Federal Court Terminates Paramount Consent Decrees
A federal court in the Southern District of New York today terminated the Paramount Consent Decrees, which for over seventy years have regulated how certain movie studios distribute films to movie theatres. The review and termination of these Decrees were part of the Department of Justice’s review of legacy antitrust judgments that dated back to the 1890’s and has resulted in the termination of nearly 800 perpetual decrees.
“We appreciate the Court’s thoughtful opinion and ruling today granting our motion to terminate these outdated Paramount Decrees,” said Makan Delrahim, Assistant Attorney General for the Justice Department’s Antitrust Division. “As the Court points out, Gone with the Wind, The Wizard of Oz, and It’s a Wonderful Life were the blockbusters when these Decrees were litigated; the movie industry and how Americans enjoy their movies have changed leaps and bounds in these intervening years. Without these restraints on the market, American ingenuity is again free to experiment with different business models that can benefit consumers.”
In summary, the Court concluded that the government had offered a persuasive explanation for why termination of the Paramount Decrees serves the public interest in free and unfettered competition. The conspiracy and practices that existed decades ago no longer exist. New technology has created many different movie platforms that did not exist when the Decrees were entered into, including cable and broadcast television, DVDs, and streaming and download services.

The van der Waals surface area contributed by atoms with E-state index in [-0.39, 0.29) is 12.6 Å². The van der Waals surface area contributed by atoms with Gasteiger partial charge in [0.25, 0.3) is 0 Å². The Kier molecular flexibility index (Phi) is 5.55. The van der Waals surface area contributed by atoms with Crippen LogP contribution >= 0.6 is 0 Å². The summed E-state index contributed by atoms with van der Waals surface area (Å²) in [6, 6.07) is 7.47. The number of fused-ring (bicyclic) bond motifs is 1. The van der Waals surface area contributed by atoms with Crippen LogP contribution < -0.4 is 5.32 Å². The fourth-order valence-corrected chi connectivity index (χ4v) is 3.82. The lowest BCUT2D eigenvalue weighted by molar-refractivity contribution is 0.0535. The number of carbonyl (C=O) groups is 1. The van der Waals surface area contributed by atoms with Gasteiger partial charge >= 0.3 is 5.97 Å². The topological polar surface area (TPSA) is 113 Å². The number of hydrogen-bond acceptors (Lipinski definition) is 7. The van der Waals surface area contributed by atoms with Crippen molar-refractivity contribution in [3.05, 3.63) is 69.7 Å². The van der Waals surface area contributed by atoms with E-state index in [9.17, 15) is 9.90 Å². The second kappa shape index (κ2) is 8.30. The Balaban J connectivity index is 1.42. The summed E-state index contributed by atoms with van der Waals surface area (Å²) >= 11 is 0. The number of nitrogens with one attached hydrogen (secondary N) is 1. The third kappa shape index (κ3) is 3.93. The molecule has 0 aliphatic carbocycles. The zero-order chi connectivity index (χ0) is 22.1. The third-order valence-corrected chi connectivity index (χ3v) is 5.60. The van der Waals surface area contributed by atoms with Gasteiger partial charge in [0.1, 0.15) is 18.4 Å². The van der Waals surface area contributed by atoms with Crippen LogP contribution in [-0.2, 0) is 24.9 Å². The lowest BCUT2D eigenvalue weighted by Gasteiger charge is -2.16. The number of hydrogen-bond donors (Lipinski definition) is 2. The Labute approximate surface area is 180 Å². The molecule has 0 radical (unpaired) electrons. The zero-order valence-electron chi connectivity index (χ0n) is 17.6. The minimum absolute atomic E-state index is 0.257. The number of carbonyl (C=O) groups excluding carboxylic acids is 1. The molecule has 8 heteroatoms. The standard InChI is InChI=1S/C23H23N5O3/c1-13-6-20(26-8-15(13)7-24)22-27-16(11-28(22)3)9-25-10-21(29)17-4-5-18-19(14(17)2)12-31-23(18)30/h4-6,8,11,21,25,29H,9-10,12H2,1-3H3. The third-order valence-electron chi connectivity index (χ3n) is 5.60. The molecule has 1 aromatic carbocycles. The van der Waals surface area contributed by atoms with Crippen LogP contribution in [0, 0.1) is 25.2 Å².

The litigation underlying the Decrees dates back to 1938. After several years of litigation, including a Supreme Court’s decision in United States v. Paramount, 334 U.S. 131 (1948), the Antitrust Division and the defendants entered into a series of consent decrees, collectively called the Paramount Decrees. These Decrees required the movie studios to separate their distribution operations from their exhibition businesses. They also banned various motion picture distribution practices, including block booking (bundling multiple films into one theatre license), circuit dealing (entering into one license that covered all theatres in a theatre circuit), resale price maintenance (setting minimum prices on movie tickets), and granting overbroad clearances (exclusive film licenses for specific geographic areas).
The Court terminated the Decrees, effective immediately, but allowed for a two-year sunset period on the Decrees’ provisions banning block booking and circuit dealing to. This sunset provision was at the request of the Antitrust Division to allow the theatre and motion picture industry to have an orderly transition to the new licensing changes.